NYU to Bioengineer MRI-Traceable Smart Protein for Theranosis

Youssef Wadghiri, PhD, (left) and Jin Montclare, PhD, in the Preclinical Imaging Core lab at NYU School of Medicine


NYU investigators plan to build protein fibers capable of self-assembly, targeted drug delivery to cells, and real-time non-invasive monitoring via MRI in a project newly funded by the National Science Foundation (NSF).

If successful, the collaboration may result in the first synthetic protein fiber with a built-in imaging component, enabling verification of drug delivery to specific tissues at the mesoscale—crucial for theranosis, the practice of tailoring therapy to a particular patient.

Jin Montclare, PhD, an expert in protein engineered biomaterials at Tandon School of Engineering is the project's principal investigator (PI); Co-PIs are Richard Bonneau, PhD, expert in computational-based design of protein and director of Center for Data Science (CDS), and Youssef Wadghiri, PhD, member of CAI2R and director of the preclinical imaging core at NYU School of Medicine.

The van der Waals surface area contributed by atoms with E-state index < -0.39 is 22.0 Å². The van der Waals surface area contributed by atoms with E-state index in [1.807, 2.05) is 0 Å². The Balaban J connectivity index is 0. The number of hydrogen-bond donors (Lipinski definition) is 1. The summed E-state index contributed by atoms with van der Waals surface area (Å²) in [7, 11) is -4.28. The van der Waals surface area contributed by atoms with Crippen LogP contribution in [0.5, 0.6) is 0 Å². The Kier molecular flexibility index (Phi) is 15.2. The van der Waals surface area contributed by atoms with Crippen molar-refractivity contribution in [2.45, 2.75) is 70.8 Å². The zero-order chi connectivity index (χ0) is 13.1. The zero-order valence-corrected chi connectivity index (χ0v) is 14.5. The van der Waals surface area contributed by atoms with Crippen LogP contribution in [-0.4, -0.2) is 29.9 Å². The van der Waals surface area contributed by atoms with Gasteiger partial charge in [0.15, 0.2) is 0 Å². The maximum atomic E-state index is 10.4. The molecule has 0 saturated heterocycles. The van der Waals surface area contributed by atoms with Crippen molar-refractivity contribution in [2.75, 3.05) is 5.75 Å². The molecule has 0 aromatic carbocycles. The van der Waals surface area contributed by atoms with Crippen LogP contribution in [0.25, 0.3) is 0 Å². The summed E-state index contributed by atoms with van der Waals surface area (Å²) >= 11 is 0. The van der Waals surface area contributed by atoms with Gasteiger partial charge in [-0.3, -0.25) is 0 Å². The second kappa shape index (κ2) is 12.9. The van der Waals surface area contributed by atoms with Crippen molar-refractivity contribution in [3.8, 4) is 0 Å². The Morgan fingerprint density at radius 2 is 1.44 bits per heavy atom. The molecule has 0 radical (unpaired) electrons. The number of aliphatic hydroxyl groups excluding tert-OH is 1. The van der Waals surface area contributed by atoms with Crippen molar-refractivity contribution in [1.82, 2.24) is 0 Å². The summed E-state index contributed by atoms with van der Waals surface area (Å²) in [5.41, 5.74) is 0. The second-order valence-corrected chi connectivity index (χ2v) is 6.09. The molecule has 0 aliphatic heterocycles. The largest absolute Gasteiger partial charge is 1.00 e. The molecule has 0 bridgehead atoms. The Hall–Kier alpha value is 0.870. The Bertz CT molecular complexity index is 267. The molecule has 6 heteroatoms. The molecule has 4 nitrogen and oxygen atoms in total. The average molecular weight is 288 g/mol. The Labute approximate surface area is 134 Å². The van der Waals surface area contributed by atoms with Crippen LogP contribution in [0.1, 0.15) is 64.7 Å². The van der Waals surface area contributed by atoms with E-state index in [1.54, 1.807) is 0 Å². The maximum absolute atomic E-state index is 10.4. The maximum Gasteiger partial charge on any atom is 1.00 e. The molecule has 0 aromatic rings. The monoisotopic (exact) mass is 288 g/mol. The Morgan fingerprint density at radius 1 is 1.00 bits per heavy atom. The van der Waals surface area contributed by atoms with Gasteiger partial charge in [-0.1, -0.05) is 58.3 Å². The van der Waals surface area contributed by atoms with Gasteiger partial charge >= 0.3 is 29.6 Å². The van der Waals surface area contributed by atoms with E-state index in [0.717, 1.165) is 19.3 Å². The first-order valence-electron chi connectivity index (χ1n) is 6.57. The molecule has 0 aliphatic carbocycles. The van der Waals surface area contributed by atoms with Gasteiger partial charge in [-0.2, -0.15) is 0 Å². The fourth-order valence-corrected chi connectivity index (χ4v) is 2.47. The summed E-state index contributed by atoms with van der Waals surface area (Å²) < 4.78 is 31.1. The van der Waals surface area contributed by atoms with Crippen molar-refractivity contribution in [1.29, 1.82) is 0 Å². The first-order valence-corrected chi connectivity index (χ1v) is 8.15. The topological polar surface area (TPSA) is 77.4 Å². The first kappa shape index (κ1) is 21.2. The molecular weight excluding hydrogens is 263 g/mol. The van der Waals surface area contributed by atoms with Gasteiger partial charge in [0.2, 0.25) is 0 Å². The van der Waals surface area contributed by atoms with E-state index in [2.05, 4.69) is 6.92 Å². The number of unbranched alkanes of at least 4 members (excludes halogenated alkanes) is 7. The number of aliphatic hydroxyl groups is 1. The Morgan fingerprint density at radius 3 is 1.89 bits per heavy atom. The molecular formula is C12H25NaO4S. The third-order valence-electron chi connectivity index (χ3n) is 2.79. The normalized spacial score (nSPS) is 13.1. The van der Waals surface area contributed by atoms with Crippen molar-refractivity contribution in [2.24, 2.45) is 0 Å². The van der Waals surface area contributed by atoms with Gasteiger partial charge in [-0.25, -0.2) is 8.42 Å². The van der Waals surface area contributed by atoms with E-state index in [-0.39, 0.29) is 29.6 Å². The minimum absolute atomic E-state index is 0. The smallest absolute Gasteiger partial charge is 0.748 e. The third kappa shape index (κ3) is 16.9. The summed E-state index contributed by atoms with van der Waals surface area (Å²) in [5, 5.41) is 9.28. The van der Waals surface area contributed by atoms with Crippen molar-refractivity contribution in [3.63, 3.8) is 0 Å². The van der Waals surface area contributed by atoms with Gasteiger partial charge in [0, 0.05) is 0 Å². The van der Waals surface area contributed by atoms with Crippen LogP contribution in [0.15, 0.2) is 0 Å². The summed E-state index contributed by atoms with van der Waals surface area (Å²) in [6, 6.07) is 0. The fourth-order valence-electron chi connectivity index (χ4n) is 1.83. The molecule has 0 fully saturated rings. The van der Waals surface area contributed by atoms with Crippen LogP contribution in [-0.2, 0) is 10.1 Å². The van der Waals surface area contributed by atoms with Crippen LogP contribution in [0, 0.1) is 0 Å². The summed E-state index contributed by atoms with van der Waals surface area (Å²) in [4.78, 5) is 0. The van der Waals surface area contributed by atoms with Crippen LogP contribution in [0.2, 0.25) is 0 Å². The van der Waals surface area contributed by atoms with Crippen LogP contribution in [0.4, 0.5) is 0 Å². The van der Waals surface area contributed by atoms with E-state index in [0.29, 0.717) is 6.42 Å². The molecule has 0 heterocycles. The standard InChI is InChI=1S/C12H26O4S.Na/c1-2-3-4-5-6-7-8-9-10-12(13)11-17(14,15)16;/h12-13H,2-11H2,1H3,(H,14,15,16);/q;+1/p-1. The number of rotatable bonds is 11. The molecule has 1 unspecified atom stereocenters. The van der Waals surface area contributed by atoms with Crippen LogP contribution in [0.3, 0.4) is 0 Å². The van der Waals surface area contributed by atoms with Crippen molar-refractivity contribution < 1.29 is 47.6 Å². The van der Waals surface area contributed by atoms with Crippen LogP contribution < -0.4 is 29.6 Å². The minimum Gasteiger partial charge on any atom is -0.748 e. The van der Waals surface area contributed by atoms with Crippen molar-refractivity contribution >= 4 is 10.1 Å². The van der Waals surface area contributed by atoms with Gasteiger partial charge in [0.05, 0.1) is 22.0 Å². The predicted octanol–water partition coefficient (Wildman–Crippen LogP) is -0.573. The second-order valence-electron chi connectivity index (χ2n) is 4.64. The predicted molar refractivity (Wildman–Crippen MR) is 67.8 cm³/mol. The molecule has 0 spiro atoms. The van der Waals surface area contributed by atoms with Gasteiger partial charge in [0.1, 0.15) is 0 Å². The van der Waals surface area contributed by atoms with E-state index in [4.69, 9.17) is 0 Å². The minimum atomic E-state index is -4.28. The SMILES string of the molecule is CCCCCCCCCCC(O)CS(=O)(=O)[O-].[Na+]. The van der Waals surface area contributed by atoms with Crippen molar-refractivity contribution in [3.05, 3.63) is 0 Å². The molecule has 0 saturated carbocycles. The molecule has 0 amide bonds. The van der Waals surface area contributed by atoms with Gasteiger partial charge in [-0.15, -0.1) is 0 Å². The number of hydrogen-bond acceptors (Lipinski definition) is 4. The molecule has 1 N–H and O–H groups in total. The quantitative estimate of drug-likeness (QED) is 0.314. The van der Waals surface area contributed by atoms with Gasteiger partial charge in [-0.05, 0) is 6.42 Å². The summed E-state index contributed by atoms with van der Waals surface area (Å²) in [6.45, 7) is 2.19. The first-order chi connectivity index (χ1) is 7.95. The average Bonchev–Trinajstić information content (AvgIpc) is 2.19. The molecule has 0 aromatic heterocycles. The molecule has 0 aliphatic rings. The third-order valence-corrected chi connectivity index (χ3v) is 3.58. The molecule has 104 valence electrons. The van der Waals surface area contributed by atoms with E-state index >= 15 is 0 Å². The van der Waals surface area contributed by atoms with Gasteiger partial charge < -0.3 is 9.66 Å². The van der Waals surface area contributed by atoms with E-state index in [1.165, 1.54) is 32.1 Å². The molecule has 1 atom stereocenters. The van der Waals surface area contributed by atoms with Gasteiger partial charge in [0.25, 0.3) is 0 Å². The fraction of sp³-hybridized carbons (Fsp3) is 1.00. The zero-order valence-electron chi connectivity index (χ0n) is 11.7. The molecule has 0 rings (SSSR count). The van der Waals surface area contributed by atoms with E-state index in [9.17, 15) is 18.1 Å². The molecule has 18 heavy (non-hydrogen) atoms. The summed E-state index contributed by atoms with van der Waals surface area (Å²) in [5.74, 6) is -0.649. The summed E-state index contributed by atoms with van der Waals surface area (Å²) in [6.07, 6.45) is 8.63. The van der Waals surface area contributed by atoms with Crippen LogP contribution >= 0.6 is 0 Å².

Awarded $1.5 million by the NSF, the team will iterate through computational design, experiment, and high-throughput screening to engineer a protein fiber called "coiled coil." Experimental and screening results will identify coiled coils that exhibit desired self-assembly and binding traits; Investigators will then use these results to further refine computational protein design and to repeat the cycle, eventually leading to optimized fibers with stable desired characteristics.

Learn more about the project from Center for Data Science and from Tandon School of Engineering.

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We gratefully acknowledge generous support for radiology research at NYU Langone Medical Center from:
 
• The Big George Foundation
• Raymond and Beverly Sackler
• Bernard and Irene Schwartz

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